Dynamic Web Development with Seaside

15.1Defining A Model

It is a good software engineering practice to clearly separate the domain from its views. This is a common practice which allows one to change the rendering or even the rendering framework without having to deal with the internal aspects of the model. Thus, we will begin by presenting a simple model for a todo list that contains todo items as shown by Figure 97.

A simple model with items and an item container

ToDoItem Class. A todo item is characterized by a title, a due date and a status which indicates whether the item is done.

Object subclass: #ToDoItem
instanceVariableNames: 'title due done'
classVariableNames: ''
poolDictionaries: ''
category: 'ToDo-Model'

It has accessor methods for the instance variables title, due and done.

^ title
ToDoitem>>title: aString
title := aString
^ due
ToDoItem>>due: aDate
due := aDate asDate
^ done
ToDoItem>>done: aBoolean
done := aBoolean

We specify the default values when a new todo item is created by defining a method initialize as follows:

self title: 'ToDo Item'.
self due: Date tomorrow.
self done: false.

A word about initialize and new. Squeak/Pharo is the only Smalltalk dialect that performs automatic object initialization. This greatly simplifies the definition of classes. If you have defined an initialize method, it will be automatically called when you send the message new to your classes. In addition, the method initialize is defined in the class Object so you can (and are encouraged) to invoke potential initialize methods of your superclasses using super initialize in your own initialize method. If you want to write code that is portable between dialects, you should redefine the method new in all your root classes (subclasses of Object) as shown below and you should not invoke initialize via a super call in your root classes.

ToDoItem class>>new
^ self basicNew initialize

In this book we follow this convention and this is why we have not added super initialize in the methods ToDoItem>>initialize and ToDoList>>initialize.

We also add two testing methods to our todo item:

^ self done
^ self isDone not and: [ Date today > self due ]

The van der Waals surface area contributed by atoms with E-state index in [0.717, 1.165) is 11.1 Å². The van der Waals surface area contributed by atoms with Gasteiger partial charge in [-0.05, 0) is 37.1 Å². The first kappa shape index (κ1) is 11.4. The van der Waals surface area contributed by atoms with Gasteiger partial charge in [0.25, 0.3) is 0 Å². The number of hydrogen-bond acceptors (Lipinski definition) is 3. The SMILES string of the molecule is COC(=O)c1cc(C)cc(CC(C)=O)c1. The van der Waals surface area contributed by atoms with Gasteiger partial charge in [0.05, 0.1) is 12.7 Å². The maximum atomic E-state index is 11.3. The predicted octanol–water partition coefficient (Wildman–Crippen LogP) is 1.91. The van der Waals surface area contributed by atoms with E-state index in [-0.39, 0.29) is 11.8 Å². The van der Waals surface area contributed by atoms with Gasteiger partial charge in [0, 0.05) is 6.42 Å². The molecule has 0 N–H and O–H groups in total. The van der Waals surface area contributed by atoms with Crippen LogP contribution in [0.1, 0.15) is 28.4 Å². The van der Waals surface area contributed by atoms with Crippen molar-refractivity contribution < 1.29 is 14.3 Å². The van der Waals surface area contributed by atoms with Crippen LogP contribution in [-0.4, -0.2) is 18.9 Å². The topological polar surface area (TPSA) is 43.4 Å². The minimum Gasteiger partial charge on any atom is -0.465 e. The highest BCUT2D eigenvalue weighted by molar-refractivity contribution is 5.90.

ToDoList Class. We now create a class that will hold a list of todo items. The instance variables will contain a title and a list of items. In addition, we define a class variable Default that will refer to a singleton of our class.

Object subclass: #ToDoList
instanceVariableNames: 'title items'
classVariableNames: 'Default'
poolDictionaries: ''
category: 'ToDo-Model'

You should next add the associated accessor methods title, title:, items and items:.

The instance variable items is initialized with an OrderedCollection in the initialize method:

self items: OrderedCollection new

We define two methods to add and remove items.

ToDoList>>add: aTodoItem
self items add: aTodoItem
ToDoList>>remove: aTodoItem
^ self items remove: aTodoItem

Now we define the class-side method default that implements a lazy initialization of the singleton, initializes it with some examples and returns it. The class-side method reset will reset the singleton if necessary.

ToDoList class>>default
^ Default ifNil: [ Default := self new ]
ToDoList class>>reset
Default := nil

Finally, we define a method to add some todo items to our application so that we have some items to work with.

ToDoList class>>initializeExamples
"self initializeExamples"

self default
title: 'Seaside ToDo';
add: (ToDoItem new
title: 'Finish todo app chapter';
due: '11/15/2007' asDate;
done: false);
add: (ToDoItem new
title: 'Annotate first chapter';
due: '04/21/2008' asDate;
done: true);
add: (ToDoItem new
title: 'Watch out for UNIX Millenium bug';
due: '01/19/2038' asDate;
done: false)

Now evaluate this method (by selecting the self initializeExamples text and selecting do it from the context menu). This will populate our model with some default todo items.

Now we are ready to define our seaside application using this model.

Copyright © 21 April 2024 Stéphane Ducasse, Lukas Renggli, C. David Shaffer, Rick Zaccone
This book is licensed under a Creative Commons Attribution-Noncommercial-Share Alike 3.0 license.

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